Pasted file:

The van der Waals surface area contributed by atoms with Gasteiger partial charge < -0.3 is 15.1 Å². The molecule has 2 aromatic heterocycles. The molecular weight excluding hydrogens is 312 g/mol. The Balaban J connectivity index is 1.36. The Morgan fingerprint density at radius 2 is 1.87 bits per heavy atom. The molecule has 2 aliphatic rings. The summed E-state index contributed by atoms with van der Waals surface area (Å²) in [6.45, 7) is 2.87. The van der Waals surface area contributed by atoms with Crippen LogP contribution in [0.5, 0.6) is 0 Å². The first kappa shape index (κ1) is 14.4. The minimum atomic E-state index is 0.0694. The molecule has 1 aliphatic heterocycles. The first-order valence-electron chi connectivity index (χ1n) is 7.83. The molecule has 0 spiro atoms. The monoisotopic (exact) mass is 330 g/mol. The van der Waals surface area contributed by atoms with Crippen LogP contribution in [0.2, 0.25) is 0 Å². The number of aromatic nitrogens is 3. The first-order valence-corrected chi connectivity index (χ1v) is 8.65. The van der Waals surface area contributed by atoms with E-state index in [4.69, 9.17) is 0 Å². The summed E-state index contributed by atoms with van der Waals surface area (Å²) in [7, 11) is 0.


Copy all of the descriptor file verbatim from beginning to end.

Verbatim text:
The van der Waals surface area contributed by atoms with Gasteiger partial charge < -0.3 is 15.1 Å². The molecule has 2 aromatic heterocycles. The molecular weight excluding hydrogens is 312 g/mol. The Balaban J connectivity index is 1.36. The Morgan fingerprint density at radius 2 is 1.87 bits per heavy atom. The molecule has 2 aliphatic rings. The summed E-state index contributed by atoms with van der Waals surface area (Å²) in [6.45, 7) is 2.87. The van der Waals surface area contributed by atoms with Crippen LogP contribution in [0.5, 0.6) is 0 Å². The first kappa shape index (κ1) is 14.4. The minimum atomic E-state index is 0.0694. The molecule has 1 aliphatic heterocycles. The first-order valence-electron chi connectivity index (χ1n) is 7.83. The molecule has 0 spiro atoms. The monoisotopic (exact) mass is 330 g/mol. The van der Waals surface area contributed by atoms with Crippen LogP contribution in [0.2, 0.25) is 0 Å². The number of aromatic nitrogens is 3. The first-order valence-corrected chi connectivity index (χ1v) is 8.65. The van der Waals surface area contributed by atoms with E-state index in [4.69, 9.17) is 0 Å². The summed E-state index contributed by atoms with van der Waals surface area (Å²) in [7, 11) is 0.